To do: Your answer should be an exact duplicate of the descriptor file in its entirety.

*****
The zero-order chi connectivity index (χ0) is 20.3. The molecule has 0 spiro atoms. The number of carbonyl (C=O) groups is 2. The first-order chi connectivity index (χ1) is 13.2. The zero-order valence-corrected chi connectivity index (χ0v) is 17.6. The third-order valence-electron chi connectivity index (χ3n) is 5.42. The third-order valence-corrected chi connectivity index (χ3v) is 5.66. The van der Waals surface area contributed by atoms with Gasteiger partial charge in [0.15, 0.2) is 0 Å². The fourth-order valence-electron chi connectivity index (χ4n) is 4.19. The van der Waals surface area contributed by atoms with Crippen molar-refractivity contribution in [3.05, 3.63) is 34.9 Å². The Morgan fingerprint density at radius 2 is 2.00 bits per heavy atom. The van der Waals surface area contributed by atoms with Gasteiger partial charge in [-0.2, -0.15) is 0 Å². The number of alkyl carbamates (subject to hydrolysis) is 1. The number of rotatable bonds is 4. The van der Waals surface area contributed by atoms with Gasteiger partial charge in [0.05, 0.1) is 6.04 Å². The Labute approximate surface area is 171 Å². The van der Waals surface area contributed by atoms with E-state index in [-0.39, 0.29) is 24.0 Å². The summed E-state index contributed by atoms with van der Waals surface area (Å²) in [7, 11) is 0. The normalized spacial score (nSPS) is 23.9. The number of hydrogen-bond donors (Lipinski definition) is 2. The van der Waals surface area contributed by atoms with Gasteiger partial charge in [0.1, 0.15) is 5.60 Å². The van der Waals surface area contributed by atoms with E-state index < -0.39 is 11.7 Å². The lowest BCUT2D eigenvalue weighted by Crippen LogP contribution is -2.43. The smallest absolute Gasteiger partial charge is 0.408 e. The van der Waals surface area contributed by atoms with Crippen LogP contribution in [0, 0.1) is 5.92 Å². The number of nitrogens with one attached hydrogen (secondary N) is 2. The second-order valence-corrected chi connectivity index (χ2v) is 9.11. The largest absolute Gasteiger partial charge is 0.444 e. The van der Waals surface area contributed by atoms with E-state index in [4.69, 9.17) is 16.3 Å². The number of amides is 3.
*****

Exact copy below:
The zero-order chi connectivity index (χ0) is 20.3. The molecule has 0 spiro atoms. The number of carbonyl (C=O) groups is 2. The first-order chi connectivity index (χ1) is 13.2. The zero-order valence-corrected chi connectivity index (χ0v) is 17.6. The third-order valence-electron chi connectivity index (χ3n) is 5.42. The third-order valence-corrected chi connectivity index (χ3v) is 5.66. The van der Waals surface area contributed by atoms with Gasteiger partial charge in [0.15, 0.2) is 0 Å². The fourth-order valence-electron chi connectivity index (χ4n) is 4.19. The van der Waals surface area contributed by atoms with Crippen molar-refractivity contribution in [3.05, 3.63) is 34.9 Å². The Morgan fingerprint density at radius 2 is 2.00 bits per heavy atom. The van der Waals surface area contributed by atoms with Gasteiger partial charge in [-0.2, -0.15) is 0 Å². The number of alkyl carbamates (subject to hydrolysis) is 1. The number of rotatable bonds is 4. The van der Waals surface area contributed by atoms with Gasteiger partial charge in [0.05, 0.1) is 6.04 Å². The Labute approximate surface area is 171 Å². The van der Waals surface area contributed by atoms with E-state index in [-0.39, 0.29) is 24.0 Å². The summed E-state index contributed by atoms with van der Waals surface area (Å²) in [7, 11) is 0. The normalized spacial score (nSPS) is 23.9. The number of hydrogen-bond donors (Lipinski definition) is 2. The van der Waals surface area contributed by atoms with Gasteiger partial charge in [0.1, 0.15) is 5.60 Å². The van der Waals surface area contributed by atoms with E-state index < -0.39 is 11.7 Å². The lowest BCUT2D eigenvalue weighted by Crippen LogP contribution is -2.43. The smallest absolute Gasteiger partial charge is 0.408 e. The van der Waals surface area contributed by atoms with Crippen LogP contribution in [0, 0.1) is 5.92 Å². The number of nitrogens with one attached hydrogen (secondary N) is 2. The second-order valence-corrected chi connectivity index (χ2v) is 9.11. The largest absolute Gasteiger partial charge is 0.444 e. The van der Waals surface area contributed by atoms with E-state index in [4.69, 9.17) is 16.3 Å². The number of amides is 3.